Danny Alexander’s day out in Cardiff

The Western Mail, at least, made much of Danny Alexander’s appearance before the National Assembly’s Finance Committee today.  What’s really interesting, though, is not the fact of the Chief Secretary to the Treasury’s appearance or the ‘grilling’ he got from AMs, but what he appears to have had to say about reforming devolution’s financial arrangements.  There’s a report from BBC News here, a piece from Betsan Powys’s blog here, and a report from the Western Mail here.  On one hand, he refused to commit to any revision of the basis of the block grant in the foreseeable future.  On the other, he accepted that there was a ‘strong case’ for fiscal powers as recommended by the Holtham Commission, if there were cross-party support for that from the National Assembly.

It’s welcome news that Alexander accepts that the case for such devolved powers is a compelling one, and that strengthening devolution is about something more than simply the outcome of the referendum on the Assembly’s legislative powers.  The fact that the Treasury, in his person, can accept the case in principle for such powers for Wales as well as Scotland is highly encouraging and suggests that the Coalition’s thinking about devolution finance has made quite some progress since it came to office.

However, it’s regrettable that Alexander doesn’t seem to have understood that the various elements of the Holtham Commission’s recommendations – a needs-related grant, borrowing powers and limited fiscal powers – are linked.  ‘Fairness’ can only be delivered by ensuring that public services in Wales overall are properly funded, and by carefully calculating the deduction from the block grant to allow for fiscal powers.  These aren’t in fact separate issues – they’re the two ends of a single thread.  And as the Assembly has already resolved, unanimously, to endorse the Holtham recommendations (previously discussed HERE), there aren’t really any excuses for inaction.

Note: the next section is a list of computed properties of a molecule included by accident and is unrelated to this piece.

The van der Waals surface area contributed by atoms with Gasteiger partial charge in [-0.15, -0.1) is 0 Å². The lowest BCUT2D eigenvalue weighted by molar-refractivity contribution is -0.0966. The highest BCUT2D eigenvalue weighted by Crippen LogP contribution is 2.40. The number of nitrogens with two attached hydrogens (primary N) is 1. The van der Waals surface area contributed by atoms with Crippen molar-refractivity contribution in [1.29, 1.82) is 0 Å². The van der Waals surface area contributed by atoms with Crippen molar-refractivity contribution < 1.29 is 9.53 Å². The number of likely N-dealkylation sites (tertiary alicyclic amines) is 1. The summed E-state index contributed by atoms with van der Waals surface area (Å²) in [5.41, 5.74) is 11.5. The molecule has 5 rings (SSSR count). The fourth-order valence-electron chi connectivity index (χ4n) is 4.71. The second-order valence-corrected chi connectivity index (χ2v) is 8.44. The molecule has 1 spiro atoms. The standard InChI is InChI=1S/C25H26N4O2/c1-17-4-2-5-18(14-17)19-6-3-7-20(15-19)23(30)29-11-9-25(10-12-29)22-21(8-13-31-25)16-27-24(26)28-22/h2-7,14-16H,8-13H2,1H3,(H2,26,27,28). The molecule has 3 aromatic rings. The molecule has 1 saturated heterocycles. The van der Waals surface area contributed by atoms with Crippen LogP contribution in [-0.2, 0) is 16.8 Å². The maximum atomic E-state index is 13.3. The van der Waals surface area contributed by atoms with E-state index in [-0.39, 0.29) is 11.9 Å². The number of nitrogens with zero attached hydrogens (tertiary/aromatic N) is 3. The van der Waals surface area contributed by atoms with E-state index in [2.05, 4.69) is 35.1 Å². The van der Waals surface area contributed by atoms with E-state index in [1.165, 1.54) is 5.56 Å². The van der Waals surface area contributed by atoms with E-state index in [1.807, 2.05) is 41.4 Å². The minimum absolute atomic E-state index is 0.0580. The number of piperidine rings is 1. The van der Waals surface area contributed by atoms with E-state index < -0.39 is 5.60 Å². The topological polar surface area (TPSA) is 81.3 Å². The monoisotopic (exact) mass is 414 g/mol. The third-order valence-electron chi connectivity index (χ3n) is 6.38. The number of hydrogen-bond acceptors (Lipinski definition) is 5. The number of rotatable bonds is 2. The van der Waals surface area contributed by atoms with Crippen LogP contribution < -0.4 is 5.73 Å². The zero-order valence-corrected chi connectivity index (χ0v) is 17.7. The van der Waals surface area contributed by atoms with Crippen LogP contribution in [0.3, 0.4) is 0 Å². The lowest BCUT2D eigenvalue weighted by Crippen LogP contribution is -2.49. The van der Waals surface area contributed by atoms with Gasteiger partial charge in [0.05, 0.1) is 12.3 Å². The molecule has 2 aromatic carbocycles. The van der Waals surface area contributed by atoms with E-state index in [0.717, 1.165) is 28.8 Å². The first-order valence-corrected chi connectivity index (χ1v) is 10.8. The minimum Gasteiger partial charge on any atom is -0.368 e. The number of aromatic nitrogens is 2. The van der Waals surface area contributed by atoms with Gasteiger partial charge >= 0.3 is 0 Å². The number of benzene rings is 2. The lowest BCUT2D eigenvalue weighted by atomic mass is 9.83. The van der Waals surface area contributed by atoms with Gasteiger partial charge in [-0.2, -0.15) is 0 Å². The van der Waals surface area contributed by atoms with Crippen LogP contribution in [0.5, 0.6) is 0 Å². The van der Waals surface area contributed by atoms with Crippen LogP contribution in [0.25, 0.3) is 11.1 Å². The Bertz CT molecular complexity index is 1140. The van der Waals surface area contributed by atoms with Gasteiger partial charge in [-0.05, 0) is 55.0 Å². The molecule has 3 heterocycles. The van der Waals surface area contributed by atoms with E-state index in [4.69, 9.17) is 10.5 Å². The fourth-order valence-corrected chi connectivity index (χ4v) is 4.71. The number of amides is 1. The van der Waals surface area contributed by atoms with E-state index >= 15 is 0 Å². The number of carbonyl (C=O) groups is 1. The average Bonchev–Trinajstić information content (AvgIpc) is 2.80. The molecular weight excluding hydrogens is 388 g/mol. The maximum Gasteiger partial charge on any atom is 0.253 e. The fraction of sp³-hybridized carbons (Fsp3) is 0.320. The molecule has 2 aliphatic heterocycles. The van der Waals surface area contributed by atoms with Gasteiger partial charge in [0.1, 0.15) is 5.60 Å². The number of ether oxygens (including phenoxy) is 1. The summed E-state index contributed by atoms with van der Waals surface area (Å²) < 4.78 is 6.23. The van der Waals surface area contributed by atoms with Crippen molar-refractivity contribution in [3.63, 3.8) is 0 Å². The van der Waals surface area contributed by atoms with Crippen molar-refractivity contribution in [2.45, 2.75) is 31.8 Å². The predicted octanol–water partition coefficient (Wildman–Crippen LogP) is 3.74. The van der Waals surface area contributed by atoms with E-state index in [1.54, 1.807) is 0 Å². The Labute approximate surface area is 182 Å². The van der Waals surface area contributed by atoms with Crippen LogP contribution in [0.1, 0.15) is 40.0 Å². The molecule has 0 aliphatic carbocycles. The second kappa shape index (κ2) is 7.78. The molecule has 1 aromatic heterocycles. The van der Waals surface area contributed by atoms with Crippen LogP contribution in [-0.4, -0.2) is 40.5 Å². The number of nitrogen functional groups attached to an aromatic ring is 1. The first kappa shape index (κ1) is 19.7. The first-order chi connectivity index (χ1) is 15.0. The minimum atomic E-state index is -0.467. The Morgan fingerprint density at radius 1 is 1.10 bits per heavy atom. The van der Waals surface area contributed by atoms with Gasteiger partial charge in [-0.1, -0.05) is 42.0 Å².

Filed under Conservatives, Devolution finance, Lib Dems, Wales

4 responses to “Danny Alexander’s day out in Cardiff

  1. Jeff Jones

    Alan no one would describe what happened yesterday as a’grilling’. Instead Danny Alexander shot the Assembly’s fox and posed them a question which no one in the Weslh political class wanted to hear. He knocked for six the idea that any sort of vote next March will lead to reform of Barnett. The 300 million reasons to say yes leaflets which have been produced by Labour are now heading for the blue recyling bin. How anyone actually believes that any Scottish politician is ever going to agree to a review of Barnett has always puzzled me. To even suggest it would be an act of political suicide and Scottish Liberal Democrats and more importantly Labour know this. Logic would suggest ironically that the only government that could look at the whole issue objectively might be a majority Tory government. On the issue of fiscal powers Alexander ‘s offer to consider this and the implication that it would need a referendum must have sent a shiver down the spine of every AM . They are not interested in tax varying powers because they don’t know the political fallout from such a change. Why do you think that they are all arguing that it would require another referendum? Basically they are saying that they don’t want such a change in their political life time. Anyone who believes in democratic accountability would obviously support such a change. The odds of it happening are probably pretty slim because it could completely change the dynamics of Welsh politics. How for a start can anyone agree to be taxed by a legislature where 20 of the legislators are not directly accountable to the electorate? The introduction of Calman in Wales would have to be accompanied by a change in the electoral system in my opinion. What is also amazing is that anyone should have been surprised by Alexnader’s comments yesterday. Politicians after all decide policy not academics. The first rule of politics is to get elected or reelected and reform of Barnett is an issue at a UK level which will concern only the 29 or 30 MPs who represent Wales in 2015. It might not be fair but politics isn’t and never has been fair.

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